Researchers believe there may be a planet that could sustain life, in the vicinity of a dying sun.
If confirmed, this would be the first time that a potentially life-supporting planet has been found orbiting such a star, called a "white dwarf".
The planet was detected in the star's "habitable zone", where it's neither too cold nor too hot to sustain life.
The study is published in the monthly notices of the Royal Astronomical Society.
Prof Jay Farihi of University College London, who led the study, said the observation was completely new to astronomers.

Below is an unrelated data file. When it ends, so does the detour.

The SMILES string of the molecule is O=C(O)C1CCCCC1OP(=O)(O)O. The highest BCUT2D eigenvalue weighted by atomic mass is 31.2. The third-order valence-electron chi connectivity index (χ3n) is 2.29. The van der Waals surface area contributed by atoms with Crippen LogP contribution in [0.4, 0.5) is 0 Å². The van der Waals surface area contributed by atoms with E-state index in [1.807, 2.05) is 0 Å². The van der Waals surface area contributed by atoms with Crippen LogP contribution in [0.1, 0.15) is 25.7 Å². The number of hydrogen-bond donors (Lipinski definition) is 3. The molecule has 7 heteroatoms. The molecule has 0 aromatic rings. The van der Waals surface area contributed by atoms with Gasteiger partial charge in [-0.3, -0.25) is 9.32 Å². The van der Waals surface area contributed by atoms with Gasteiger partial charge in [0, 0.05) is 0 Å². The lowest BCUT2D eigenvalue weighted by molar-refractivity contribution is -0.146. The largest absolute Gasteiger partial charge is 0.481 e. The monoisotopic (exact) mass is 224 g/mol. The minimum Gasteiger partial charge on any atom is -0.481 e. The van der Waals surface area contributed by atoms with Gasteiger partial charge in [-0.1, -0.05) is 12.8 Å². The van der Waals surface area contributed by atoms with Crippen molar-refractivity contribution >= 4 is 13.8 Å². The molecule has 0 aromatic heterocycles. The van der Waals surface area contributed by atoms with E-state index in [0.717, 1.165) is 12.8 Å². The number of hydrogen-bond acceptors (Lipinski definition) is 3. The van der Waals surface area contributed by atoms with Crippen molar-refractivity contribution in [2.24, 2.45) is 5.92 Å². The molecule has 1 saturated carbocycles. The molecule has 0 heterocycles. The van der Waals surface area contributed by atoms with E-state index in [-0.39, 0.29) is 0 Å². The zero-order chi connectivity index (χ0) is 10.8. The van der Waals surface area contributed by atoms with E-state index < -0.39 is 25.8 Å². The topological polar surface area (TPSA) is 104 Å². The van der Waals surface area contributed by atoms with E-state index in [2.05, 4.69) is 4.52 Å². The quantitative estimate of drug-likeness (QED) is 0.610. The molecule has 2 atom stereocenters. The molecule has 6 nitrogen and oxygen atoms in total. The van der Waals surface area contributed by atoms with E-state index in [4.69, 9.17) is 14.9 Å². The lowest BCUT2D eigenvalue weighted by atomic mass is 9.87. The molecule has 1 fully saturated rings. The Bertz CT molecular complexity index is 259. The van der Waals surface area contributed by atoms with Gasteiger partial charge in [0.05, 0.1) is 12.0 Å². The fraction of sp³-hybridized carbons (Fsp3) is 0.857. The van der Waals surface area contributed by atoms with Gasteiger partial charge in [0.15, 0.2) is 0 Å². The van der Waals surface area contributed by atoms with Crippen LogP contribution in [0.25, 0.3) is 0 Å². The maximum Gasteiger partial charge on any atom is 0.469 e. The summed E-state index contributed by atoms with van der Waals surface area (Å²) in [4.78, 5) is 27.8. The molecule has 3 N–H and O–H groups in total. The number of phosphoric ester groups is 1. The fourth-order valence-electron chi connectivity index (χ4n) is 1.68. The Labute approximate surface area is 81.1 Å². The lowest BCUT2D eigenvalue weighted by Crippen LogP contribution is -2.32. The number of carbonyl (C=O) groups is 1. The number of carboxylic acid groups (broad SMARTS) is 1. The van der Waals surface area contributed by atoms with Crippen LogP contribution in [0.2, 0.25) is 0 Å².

"This is the first time that anything has been seen in the habitable zone of a white dwarf. And thus there is a possibility of life on another world orbiting it," he told BBC News.
While very large stars become black holes when they die, smaller ones like our own Sun become white dwarves - stars that have used up all their nuclear fuel and lost their outer layers.
They are usually the size of a planet, and emit a bluish-white light when first formed.
The possible planet, which is 117 light years away from Earth, is thought to be 60 times closer to the star than our planet is to the Sun.